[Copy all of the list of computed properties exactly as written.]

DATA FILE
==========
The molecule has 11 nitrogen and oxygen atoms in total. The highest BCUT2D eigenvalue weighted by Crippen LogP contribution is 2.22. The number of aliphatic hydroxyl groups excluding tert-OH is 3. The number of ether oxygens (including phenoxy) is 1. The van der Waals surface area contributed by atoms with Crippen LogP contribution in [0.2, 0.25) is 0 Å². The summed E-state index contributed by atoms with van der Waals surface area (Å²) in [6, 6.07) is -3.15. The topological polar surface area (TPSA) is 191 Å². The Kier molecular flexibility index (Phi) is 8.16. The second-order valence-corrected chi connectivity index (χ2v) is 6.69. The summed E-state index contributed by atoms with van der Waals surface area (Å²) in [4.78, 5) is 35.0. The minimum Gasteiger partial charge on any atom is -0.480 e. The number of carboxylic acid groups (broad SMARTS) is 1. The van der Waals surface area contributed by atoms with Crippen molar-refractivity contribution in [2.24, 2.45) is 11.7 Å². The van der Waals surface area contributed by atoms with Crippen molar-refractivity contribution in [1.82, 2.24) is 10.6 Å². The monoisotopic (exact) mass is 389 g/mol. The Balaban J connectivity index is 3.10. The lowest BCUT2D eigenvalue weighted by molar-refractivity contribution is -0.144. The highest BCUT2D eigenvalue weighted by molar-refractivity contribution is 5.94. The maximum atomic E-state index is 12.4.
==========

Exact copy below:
The molecule has 11 nitrogen and oxygen atoms in total. The highest BCUT2D eigenvalue weighted by Crippen LogP contribution is 2.22. The number of aliphatic hydroxyl groups excluding tert-OH is 3. The number of ether oxygens (including phenoxy) is 1. The van der Waals surface area contributed by atoms with Crippen LogP contribution in [0.2, 0.25) is 0 Å². The summed E-state index contributed by atoms with van der Waals surface area (Å²) in [6, 6.07) is -3.15. The topological polar surface area (TPSA) is 191 Å². The Kier molecular flexibility index (Phi) is 8.16. The second-order valence-corrected chi connectivity index (χ2v) is 6.69. The summed E-state index contributed by atoms with van der Waals surface area (Å²) in [4.78, 5) is 35.0. The minimum Gasteiger partial charge on any atom is -0.480 e. The number of carboxylic acid groups (broad SMARTS) is 1. The van der Waals surface area contributed by atoms with Crippen molar-refractivity contribution in [2.24, 2.45) is 11.7 Å². The van der Waals surface area contributed by atoms with Crippen molar-refractivity contribution in [1.82, 2.24) is 10.6 Å². The monoisotopic (exact) mass is 389 g/mol. The Balaban J connectivity index is 3.10. The lowest BCUT2D eigenvalue weighted by molar-refractivity contribution is -0.144. The highest BCUT2D eigenvalue weighted by molar-refractivity contribution is 5.94. The maximum atomic E-state index is 12.4.